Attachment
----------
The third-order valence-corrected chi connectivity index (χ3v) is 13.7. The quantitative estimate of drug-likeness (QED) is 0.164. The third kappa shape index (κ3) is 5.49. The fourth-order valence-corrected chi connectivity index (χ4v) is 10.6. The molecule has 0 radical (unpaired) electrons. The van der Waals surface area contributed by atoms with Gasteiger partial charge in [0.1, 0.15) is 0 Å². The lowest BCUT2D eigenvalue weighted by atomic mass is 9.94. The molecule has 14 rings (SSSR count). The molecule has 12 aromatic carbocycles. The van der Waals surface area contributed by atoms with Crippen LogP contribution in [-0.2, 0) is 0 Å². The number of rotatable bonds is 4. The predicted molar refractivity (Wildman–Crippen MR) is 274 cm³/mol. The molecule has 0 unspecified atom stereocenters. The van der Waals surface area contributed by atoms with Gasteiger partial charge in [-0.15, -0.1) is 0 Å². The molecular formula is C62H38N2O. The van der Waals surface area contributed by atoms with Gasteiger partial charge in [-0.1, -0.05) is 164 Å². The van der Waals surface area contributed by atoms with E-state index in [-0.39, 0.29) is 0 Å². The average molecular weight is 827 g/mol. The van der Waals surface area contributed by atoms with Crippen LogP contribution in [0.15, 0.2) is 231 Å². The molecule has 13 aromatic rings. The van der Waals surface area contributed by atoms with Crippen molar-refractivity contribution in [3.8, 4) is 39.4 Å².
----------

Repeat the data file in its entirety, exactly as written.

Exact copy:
The third-order valence-corrected chi connectivity index (χ3v) is 13.7. The quantitative estimate of drug-likeness (QED) is 0.164. The third kappa shape index (κ3) is 5.49. The fourth-order valence-corrected chi connectivity index (χ4v) is 10.6. The molecule has 0 radical (unpaired) electrons. The van der Waals surface area contributed by atoms with Gasteiger partial charge in [0.1, 0.15) is 0 Å². The lowest BCUT2D eigenvalue weighted by atomic mass is 9.94. The molecule has 14 rings (SSSR count). The molecule has 12 aromatic carbocycles. The van der Waals surface area contributed by atoms with Crippen LogP contribution in [-0.2, 0) is 0 Å². The number of rotatable bonds is 4. The predicted molar refractivity (Wildman–Crippen MR) is 274 cm³/mol. The molecule has 0 unspecified atom stereocenters. The van der Waals surface area contributed by atoms with Gasteiger partial charge in [-0.15, -0.1) is 0 Å². The molecular formula is C62H38N2O. The van der Waals surface area contributed by atoms with Gasteiger partial charge in [-0.1, -0.05) is 164 Å². The van der Waals surface area contributed by atoms with E-state index in [-0.39, 0.29) is 0 Å². The average molecular weight is 827 g/mol. The van der Waals surface area contributed by atoms with Crippen LogP contribution in [0.15, 0.2) is 231 Å². The molecule has 13 aromatic rings. The van der Waals surface area contributed by atoms with Crippen molar-refractivity contribution in [3.8, 4) is 39.4 Å².